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Fuse ODG talks Respecting Africa & Building Schools in Ghana with Ed Sheeran on “Self Made Tastes Better”

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Recording artist Fuse ODG sat down with Luc Belaire CEO Brett Berish as part of Belaire’s video series Self Made Tastes Better.

Born in London and raised in Ghana, Fuse is the first Ghanaian to win a Grammy for his contributions to Ed Sheeran‘s Divide album, and is a passionate campaigner against outdated perceptions of Africa. He shares his experience of the new realities of the world’s second largest continent in this exclusive interview.

In under 30 minutes the Afrobeats trailblazer touches on starting his own music festival in Ghana, building a school with Ed Sheeran and even children’s toys and books he has created to celebrate his cultural roots and connect with the international community.

His vision of Africa is one of amazing progress, far removed from the usual stereotypes seen in the media. Fuse ODG’s Africa is one of “many opportunities” and “successful Africans…who are millionaires, (and) billionaires” – the reality of a continent encompassing 54 countries and 11.6 million square miles in which life is becoming more peaceful and prosperous.

From his first hit, “Azonto” (“one of the most viral songs in Africa”) to new music, Fuse embodies the vitality and excitement that is oozing from a New African Nation.

Watch:

Top Interview Takeaways

 

Embracing the term African to describe all black people
Brett: If you were meeting somebody in the U.S, what would you want them to call themselves?
Fuse: If they’re black, African, before even black. The term black doesn’t really make sense, it just doesn’t. We’re brown. But I would say African more than anything. The term black disassociates African Americans from Africa. Because you know when something happens in New York, one of our people gets killed or whatever, there’s a protest, we say “black lives matter”. But when something happens in Mozambique, currently there’s a lot of our people dying in Mozambique, all of a sudden it’s not “black lives matter.” But if it was African lives matter, it covers all of us.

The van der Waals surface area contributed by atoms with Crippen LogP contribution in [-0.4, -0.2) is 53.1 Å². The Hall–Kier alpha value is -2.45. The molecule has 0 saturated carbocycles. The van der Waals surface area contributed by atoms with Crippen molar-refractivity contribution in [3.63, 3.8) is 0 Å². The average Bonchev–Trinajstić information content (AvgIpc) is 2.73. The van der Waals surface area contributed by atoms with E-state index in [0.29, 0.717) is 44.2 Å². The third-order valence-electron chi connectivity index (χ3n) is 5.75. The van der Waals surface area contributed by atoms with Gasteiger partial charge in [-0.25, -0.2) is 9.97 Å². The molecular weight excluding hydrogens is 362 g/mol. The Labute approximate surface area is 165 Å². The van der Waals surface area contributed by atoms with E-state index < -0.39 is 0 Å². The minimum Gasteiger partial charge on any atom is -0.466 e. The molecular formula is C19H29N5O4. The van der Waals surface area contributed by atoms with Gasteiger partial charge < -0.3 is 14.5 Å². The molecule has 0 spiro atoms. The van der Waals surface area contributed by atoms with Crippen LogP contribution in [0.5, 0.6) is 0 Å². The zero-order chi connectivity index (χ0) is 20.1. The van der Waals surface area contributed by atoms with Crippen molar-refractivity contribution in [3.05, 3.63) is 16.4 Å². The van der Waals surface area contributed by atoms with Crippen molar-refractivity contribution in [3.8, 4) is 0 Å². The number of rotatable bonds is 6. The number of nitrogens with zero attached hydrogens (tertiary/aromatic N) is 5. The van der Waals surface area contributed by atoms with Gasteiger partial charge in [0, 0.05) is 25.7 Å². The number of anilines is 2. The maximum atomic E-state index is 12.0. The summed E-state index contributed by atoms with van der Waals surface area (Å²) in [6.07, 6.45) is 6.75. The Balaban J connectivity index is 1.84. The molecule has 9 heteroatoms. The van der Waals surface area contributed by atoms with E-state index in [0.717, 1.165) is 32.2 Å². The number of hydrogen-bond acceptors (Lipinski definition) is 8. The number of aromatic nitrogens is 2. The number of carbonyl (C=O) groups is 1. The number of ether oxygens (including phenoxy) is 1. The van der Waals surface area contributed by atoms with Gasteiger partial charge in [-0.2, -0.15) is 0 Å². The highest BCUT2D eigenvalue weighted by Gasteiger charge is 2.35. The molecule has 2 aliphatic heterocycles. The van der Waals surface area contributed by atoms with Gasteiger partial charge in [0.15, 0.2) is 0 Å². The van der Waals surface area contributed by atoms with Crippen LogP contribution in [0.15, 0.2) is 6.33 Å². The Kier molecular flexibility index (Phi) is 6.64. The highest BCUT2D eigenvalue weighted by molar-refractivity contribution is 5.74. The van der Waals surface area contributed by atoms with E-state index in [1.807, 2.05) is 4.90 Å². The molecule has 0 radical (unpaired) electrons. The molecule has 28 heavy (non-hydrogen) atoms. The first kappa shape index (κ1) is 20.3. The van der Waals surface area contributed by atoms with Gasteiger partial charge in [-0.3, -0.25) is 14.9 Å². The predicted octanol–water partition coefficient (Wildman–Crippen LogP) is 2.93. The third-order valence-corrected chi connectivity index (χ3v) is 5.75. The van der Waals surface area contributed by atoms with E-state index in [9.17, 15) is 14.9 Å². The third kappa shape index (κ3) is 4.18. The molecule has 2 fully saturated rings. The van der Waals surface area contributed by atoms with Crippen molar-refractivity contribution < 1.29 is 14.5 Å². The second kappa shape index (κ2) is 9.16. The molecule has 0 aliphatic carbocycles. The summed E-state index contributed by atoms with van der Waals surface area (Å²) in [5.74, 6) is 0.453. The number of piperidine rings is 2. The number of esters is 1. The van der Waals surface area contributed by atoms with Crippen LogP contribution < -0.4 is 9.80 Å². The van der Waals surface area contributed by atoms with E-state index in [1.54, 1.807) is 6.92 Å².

Millionaires in Africa

There’s so many opportunities over there, you can make money. I know successful Africans in Africa who are millionaires, billionaires, own crazy houses…this is the new Africa. And this is how my movement was born. I saw a whole new Africa that the media was not showing.

The global success of his single Azonto, and the impact on Afrobeats
As soon as we put it up, people from Australia put up their own video, Paris. It just went crazy. It’s probably one of the most viral songs in Africa…It was an exciting time and it really did a lot for Afrobeats.

African poverty equaling American poverty
The same poverty that’s in Africa is the same poverty that’s in America. I’ve been to L.A, I’ve been to Crenshaw. I’ve been to all these hoods in America and I see poverty there too. But America does not choose to showcase that when they’re speaking to the world.

Ed Sheeran is helping him build a school in Ghana
So he came, we linked up together in Ghana, spent a week together and that’s when I got to understand him. He’s just a free person who just loves good vibes. And he loved the energy of Ghana. He loved our food, loved the music – I introduced him to a couple of artists over there. I took him to the school. He loved the school, he loved the idea that it started as an orphanage, then it turned into a primary school and it’s a school that’s free for the whole community to come. So these disadvantaged kids who usually can’t afford education now have a chance for an education. So straight away he contributed to us buying buses and building a bridge that connected the community to the school….To this day we’re still working on the school together.

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